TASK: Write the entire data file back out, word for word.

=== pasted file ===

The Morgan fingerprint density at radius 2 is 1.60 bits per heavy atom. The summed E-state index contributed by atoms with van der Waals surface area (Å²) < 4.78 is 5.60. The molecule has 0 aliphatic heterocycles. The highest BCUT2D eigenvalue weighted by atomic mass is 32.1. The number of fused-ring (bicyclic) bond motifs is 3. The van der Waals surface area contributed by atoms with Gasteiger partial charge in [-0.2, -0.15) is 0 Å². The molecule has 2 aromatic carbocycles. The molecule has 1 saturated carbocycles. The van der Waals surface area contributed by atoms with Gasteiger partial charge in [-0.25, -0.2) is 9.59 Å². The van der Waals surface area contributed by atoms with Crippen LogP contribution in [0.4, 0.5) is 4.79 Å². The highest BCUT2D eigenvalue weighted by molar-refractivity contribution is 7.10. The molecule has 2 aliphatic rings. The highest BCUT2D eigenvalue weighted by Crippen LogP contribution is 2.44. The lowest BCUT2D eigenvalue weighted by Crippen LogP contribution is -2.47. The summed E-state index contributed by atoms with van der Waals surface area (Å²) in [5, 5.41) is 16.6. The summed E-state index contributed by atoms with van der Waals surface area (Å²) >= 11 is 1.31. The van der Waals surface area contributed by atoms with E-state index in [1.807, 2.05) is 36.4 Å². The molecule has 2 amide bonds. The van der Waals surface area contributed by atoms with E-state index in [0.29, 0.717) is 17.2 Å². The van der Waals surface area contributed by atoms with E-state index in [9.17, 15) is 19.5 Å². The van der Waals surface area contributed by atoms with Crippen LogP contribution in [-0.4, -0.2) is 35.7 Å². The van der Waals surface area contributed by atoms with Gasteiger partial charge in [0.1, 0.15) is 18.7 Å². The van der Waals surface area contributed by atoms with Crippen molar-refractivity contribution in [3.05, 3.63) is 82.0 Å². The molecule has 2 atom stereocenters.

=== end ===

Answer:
The Morgan fingerprint density at radius 2 is 1.60 bits per heavy atom. The summed E-state index contributed by atoms with van der Waals surface area (Å²) < 4.78 is 5.60. The molecule has 0 aliphatic heterocycles. The highest BCUT2D eigenvalue weighted by atomic mass is 32.1. The number of fused-ring (bicyclic) bond motifs is 3. The van der Waals surface area contributed by atoms with Gasteiger partial charge in [-0.2, -0.15) is 0 Å². The molecule has 2 aromatic carbocycles. The molecule has 1 saturated carbocycles. The van der Waals surface area contributed by atoms with Gasteiger partial charge in [-0.25, -0.2) is 9.59 Å². The van der Waals surface area contributed by atoms with Crippen LogP contribution in [0.4, 0.5) is 4.79 Å². The highest BCUT2D eigenvalue weighted by molar-refractivity contribution is 7.10. The molecule has 2 aliphatic rings. The highest BCUT2D eigenvalue weighted by Crippen LogP contribution is 2.44. The lowest BCUT2D eigenvalue weighted by Crippen LogP contribution is -2.47. The summed E-state index contributed by atoms with van der Waals surface area (Å²) in [5, 5.41) is 16.6. The summed E-state index contributed by atoms with van der Waals surface area (Å²) >= 11 is 1.31. The van der Waals surface area contributed by atoms with E-state index in [1.807, 2.05) is 36.4 Å². The molecule has 2 amide bonds. The van der Waals surface area contributed by atoms with E-state index in [0.29, 0.717) is 17.2 Å². The van der Waals surface area contributed by atoms with E-state index in [9.17, 15) is 19.5 Å². The van der Waals surface area contributed by atoms with Crippen LogP contribution in [-0.4, -0.2) is 35.7 Å². The van der Waals surface area contributed by atoms with Gasteiger partial charge in [0.1, 0.15) is 18.7 Å². The van der Waals surface area contributed by atoms with Crippen molar-refractivity contribution in [3.05, 3.63) is 82.0 Å². The molecule has 2 atom stereocenters.